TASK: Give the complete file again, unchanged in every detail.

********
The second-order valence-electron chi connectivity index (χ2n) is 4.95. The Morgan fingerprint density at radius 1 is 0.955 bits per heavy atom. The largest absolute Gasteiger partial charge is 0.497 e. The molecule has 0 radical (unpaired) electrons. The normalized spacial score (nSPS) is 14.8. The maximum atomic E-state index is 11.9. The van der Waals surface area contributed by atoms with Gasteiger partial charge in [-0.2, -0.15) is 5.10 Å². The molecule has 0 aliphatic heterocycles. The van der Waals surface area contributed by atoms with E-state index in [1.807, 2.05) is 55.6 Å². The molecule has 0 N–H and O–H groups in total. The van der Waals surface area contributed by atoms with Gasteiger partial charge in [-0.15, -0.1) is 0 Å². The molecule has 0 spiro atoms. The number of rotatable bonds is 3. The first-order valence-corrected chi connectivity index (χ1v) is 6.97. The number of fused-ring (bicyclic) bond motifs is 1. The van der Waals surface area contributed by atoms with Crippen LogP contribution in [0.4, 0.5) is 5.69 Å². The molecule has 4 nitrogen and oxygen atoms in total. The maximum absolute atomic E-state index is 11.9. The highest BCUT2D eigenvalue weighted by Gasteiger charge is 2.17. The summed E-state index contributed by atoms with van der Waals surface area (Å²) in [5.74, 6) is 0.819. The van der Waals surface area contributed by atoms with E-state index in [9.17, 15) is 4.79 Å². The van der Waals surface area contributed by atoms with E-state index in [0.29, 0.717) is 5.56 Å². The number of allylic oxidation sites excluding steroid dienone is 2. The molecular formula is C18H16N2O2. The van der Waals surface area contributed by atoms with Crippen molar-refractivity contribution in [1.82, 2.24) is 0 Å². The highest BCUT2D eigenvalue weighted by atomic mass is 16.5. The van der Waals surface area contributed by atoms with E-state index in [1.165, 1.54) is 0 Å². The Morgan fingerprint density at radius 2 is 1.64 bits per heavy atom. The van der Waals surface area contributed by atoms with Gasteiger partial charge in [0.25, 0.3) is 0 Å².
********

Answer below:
The second-order valence-electron chi connectivity index (χ2n) is 4.95. The Morgan fingerprint density at radius 1 is 0.955 bits per heavy atom. The largest absolute Gasteiger partial charge is 0.497 e. The molecule has 0 radical (unpaired) electrons. The normalized spacial score (nSPS) is 14.8. The maximum atomic E-state index is 11.9. The van der Waals surface area contributed by atoms with Gasteiger partial charge in [-0.2, -0.15) is 5.10 Å². The molecule has 0 aliphatic heterocycles. The van der Waals surface area contributed by atoms with E-state index in [1.807, 2.05) is 55.6 Å². The molecule has 0 N–H and O–H groups in total. The van der Waals surface area contributed by atoms with Gasteiger partial charge in [-0.15, -0.1) is 0 Å². The molecule has 0 spiro atoms. The number of rotatable bonds is 3. The first-order valence-corrected chi connectivity index (χ1v) is 6.97. The number of fused-ring (bicyclic) bond motifs is 1. The van der Waals surface area contributed by atoms with Crippen LogP contribution in [0.4, 0.5) is 5.69 Å². The molecule has 4 nitrogen and oxygen atoms in total. The maximum absolute atomic E-state index is 11.9. The highest BCUT2D eigenvalue weighted by Gasteiger charge is 2.17. The summed E-state index contributed by atoms with van der Waals surface area (Å²) in [5.74, 6) is 0.819. The van der Waals surface area contributed by atoms with E-state index in [9.17, 15) is 4.79 Å². The van der Waals surface area contributed by atoms with E-state index in [0.29, 0.717) is 5.56 Å². The number of allylic oxidation sites excluding steroid dienone is 2. The molecular formula is C18H16N2O2. The van der Waals surface area contributed by atoms with Crippen molar-refractivity contribution in [1.82, 2.24) is 0 Å². The highest BCUT2D eigenvalue weighted by atomic mass is 16.5. The van der Waals surface area contributed by atoms with E-state index in [1.165, 1.54) is 0 Å². The Morgan fingerprint density at radius 2 is 1.64 bits per heavy atom. The van der Waals surface area contributed by atoms with Gasteiger partial charge in [0.25, 0.3) is 0 Å².